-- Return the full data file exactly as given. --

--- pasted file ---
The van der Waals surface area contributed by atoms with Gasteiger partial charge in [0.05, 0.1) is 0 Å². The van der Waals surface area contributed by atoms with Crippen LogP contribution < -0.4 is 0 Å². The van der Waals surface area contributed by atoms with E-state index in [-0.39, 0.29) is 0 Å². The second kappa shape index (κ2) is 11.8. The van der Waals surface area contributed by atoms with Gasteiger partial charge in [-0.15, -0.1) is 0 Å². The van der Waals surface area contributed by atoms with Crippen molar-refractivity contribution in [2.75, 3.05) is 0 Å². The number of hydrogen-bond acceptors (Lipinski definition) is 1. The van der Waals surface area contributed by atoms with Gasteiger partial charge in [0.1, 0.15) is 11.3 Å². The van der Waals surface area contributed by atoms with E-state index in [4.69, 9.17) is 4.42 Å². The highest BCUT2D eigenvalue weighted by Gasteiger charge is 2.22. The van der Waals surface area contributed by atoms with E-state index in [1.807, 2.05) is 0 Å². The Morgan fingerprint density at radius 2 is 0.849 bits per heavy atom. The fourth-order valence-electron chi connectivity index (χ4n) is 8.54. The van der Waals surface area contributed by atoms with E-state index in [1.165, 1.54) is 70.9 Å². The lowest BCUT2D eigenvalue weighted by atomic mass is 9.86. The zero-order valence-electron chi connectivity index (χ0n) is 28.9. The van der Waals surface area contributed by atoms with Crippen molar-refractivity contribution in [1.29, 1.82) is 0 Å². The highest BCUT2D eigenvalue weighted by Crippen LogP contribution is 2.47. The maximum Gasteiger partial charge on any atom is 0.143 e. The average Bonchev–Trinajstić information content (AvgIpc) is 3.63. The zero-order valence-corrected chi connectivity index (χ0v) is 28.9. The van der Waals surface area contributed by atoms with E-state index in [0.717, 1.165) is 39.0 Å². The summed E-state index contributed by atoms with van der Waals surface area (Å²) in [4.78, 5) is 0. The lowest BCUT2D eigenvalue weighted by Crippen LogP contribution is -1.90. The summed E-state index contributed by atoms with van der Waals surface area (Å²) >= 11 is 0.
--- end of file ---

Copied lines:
The van der Waals surface area contributed by atoms with Gasteiger partial charge in [0.05, 0.1) is 0 Å². The van der Waals surface area contributed by atoms with Crippen LogP contribution < -0.4 is 0 Å². The van der Waals surface area contributed by atoms with E-state index in [-0.39, 0.29) is 0 Å². The second kappa shape index (κ2) is 11.8. The van der Waals surface area contributed by atoms with Gasteiger partial charge in [-0.15, -0.1) is 0 Å². The van der Waals surface area contributed by atoms with Crippen molar-refractivity contribution in [2.75, 3.05) is 0 Å². The number of hydrogen-bond acceptors (Lipinski definition) is 1. The van der Waals surface area contributed by atoms with Gasteiger partial charge in [0.1, 0.15) is 11.3 Å². The van der Waals surface area contributed by atoms with E-state index in [4.69, 9.17) is 4.42 Å². The highest BCUT2D eigenvalue weighted by Gasteiger charge is 2.22. The van der Waals surface area contributed by atoms with E-state index in [1.807, 2.05) is 0 Å². The Morgan fingerprint density at radius 2 is 0.849 bits per heavy atom. The fourth-order valence-electron chi connectivity index (χ4n) is 8.54. The van der Waals surface area contributed by atoms with E-state index in [1.165, 1.54) is 70.9 Å². The lowest BCUT2D eigenvalue weighted by atomic mass is 9.86. The zero-order valence-electron chi connectivity index (χ0n) is 28.9. The van der Waals surface area contributed by atoms with Crippen molar-refractivity contribution in [1.29, 1.82) is 0 Å². The highest BCUT2D eigenvalue weighted by Crippen LogP contribution is 2.47. The maximum Gasteiger partial charge on any atom is 0.143 e. The average Bonchev–Trinajstić information content (AvgIpc) is 3.63. The zero-order valence-corrected chi connectivity index (χ0v) is 28.9. The van der Waals surface area contributed by atoms with E-state index in [0.717, 1.165) is 39.0 Å². The summed E-state index contributed by atoms with van der Waals surface area (Å²) in [4.78, 5) is 0. The lowest BCUT2D eigenvalue weighted by Crippen LogP contribution is -1.90. The summed E-state index contributed by atoms with van der Waals surface area (Å²) >= 11 is 0.